By: Phil Buckley | @philbuckley01| Published: March 2017
Constant change has become a day-to-day reality for most organizations. Leaders and their teams must take on multiple changes while delivering on their quarterly and annual goals. They must also adapt to their volatile business environments, quickly adjusting goals and reprioritizing initiatives to stay competitive.
Many people struggle when faced with unanticipated changes because their past experience doesn’t translate well to their new circumstances. They lack a tested map to guide them through new, complex and unknown situations.
Without familiar reference points, people can default to hasty responses, ignoring the structured decision-making process they would normally use. They either instinctively select a course of action that “feels” right or go with the first option that appears credible. Both approaches are high-risk and can lead to costly mistakes and setbacks.
The best approach to managing the unknown is to make it ‘known’ by quickly defining what it is, identifying options and selecting the one that will give you the best result within your organization. Asking the following four questions will do so and help you work through any unknown situation you face:
1. Is this important?
Focusing your efforts on the highest-value activities is an essential skill for managing change. Every situation can seem important based on its newness, which can trigger panic and desperate responses. They can also distract people from their work, causing confusion, delays and additional costs.
Assessing the level of importance provides context. Does this situation pose a risk to executing key strategies or honouring the company’s mission? If not, delegation, delay or no response may be the best course of action to take.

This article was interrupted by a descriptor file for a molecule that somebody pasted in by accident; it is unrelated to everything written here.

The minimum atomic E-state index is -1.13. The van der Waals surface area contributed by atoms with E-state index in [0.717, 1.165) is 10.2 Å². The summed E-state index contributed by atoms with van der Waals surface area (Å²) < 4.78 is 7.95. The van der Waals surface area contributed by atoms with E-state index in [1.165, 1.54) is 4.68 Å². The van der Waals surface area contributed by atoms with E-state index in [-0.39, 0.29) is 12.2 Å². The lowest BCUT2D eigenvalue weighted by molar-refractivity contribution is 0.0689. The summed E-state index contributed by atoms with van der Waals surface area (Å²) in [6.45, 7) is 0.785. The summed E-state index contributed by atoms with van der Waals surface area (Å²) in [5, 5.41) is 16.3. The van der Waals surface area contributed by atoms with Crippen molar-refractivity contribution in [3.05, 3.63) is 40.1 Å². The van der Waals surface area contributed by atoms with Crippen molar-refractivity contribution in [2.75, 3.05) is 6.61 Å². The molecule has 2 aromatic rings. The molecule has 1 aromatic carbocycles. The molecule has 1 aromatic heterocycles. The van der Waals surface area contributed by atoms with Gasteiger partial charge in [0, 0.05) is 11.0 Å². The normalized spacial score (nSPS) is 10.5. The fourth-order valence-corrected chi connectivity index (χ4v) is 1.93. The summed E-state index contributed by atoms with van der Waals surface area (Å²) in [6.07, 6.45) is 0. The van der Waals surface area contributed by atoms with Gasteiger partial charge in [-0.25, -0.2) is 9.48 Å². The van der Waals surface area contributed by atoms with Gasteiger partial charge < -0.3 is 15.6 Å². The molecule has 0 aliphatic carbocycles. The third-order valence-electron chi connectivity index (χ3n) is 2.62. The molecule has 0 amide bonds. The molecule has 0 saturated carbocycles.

2. What do I need to know?
Information leads to definition, which leads to creating options and evaluating them. Identifying the information you need to know frames the situation and starts to build perspectives about it.
Determining what information exists and what needs to be sourced is the first step to building a fact base upon which to create and test options. Answering this question may lead to new knowledge sources that can directly impact the number and types of response you have to choose from. The more options you have the more educated and confident you become.
“An organization’s culture and capabilities influence what leaders and their teams will support or reject.”
3. What experience can I learn from?
Tapping into existing knowledge held by others is often skipped in the interest of speed. Locating people who have insights and knowledge on similar situations is the next best thing to having it yourself.
Tapping into the experiences of internal and external resources allows you to assess risks and unforeseen effects of different responses. They also can provide advisory support in the future.
4. What works and what doesn’t?
An organization’s culture and capabilities influence what leaders and their teams will support or reject. They are important considerations when assessing options because what gets supported gets done.
Cultural elements such as importance of hierarchy, process versus results orientation and competitive or collaborative relations influence the effectiveness of responses to change. Considering options through these lenses will lead to a better response and execution of it.
Combining these four questions creates a simple framework for responding to new situations. It can help you move forward when the best (or any) path isn’t clear. It might even become your tested map for managing the unknown.
Phil Buckley is a senior change management professional with over twenty-five years of experience enabling leaders and their teams to drive performance through change across global businesses in Canada, the United States, and the United Kingdom. Visit Phil’s blog, Making Change with Confidence.